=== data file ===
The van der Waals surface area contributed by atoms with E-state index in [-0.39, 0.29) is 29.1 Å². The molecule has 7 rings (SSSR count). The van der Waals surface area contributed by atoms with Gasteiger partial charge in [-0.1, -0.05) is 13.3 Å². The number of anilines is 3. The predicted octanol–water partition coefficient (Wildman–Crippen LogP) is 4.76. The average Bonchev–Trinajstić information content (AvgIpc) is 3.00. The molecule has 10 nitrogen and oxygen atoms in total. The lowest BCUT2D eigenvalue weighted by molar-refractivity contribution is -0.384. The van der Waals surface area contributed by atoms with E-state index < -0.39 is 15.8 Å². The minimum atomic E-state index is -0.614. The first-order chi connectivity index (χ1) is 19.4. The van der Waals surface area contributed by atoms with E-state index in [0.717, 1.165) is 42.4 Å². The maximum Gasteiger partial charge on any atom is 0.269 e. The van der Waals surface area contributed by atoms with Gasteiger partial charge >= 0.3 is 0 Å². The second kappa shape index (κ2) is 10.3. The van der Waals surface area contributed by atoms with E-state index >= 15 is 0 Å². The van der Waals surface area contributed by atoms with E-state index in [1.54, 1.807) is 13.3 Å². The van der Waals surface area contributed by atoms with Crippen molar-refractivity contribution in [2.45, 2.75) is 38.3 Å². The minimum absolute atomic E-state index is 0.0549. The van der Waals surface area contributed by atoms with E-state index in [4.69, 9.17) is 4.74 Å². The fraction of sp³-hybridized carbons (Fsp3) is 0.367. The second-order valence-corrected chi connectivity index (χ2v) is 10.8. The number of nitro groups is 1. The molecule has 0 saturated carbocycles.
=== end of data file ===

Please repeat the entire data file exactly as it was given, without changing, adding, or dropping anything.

The van der Waals surface area contributed by atoms with E-state index in [-0.39, 0.29) is 29.1 Å². The molecule has 7 rings (SSSR count). The van der Waals surface area contributed by atoms with Gasteiger partial charge in [-0.1, -0.05) is 13.3 Å². The number of anilines is 3. The predicted octanol–water partition coefficient (Wildman–Crippen LogP) is 4.76. The average Bonchev–Trinajstić information content (AvgIpc) is 3.00. The molecule has 10 nitrogen and oxygen atoms in total. The lowest BCUT2D eigenvalue weighted by molar-refractivity contribution is -0.384. The van der Waals surface area contributed by atoms with E-state index < -0.39 is 15.8 Å². The minimum atomic E-state index is -0.614. The first-order chi connectivity index (χ1) is 19.4. The van der Waals surface area contributed by atoms with E-state index in [0.717, 1.165) is 42.4 Å². The maximum Gasteiger partial charge on any atom is 0.269 e. The van der Waals surface area contributed by atoms with Gasteiger partial charge >= 0.3 is 0 Å². The second kappa shape index (κ2) is 10.3. The van der Waals surface area contributed by atoms with E-state index >= 15 is 0 Å². The van der Waals surface area contributed by atoms with E-state index in [1.54, 1.807) is 13.3 Å². The van der Waals surface area contributed by atoms with Crippen molar-refractivity contribution in [2.45, 2.75) is 38.3 Å². The minimum absolute atomic E-state index is 0.0549. The van der Waals surface area contributed by atoms with E-state index in [4.69, 9.17) is 4.74 Å². The fraction of sp³-hybridized carbons (Fsp3) is 0.367. The second-order valence-corrected chi connectivity index (χ2v) is 10.8. The number of nitro groups is 1. The molecule has 0 saturated carbocycles.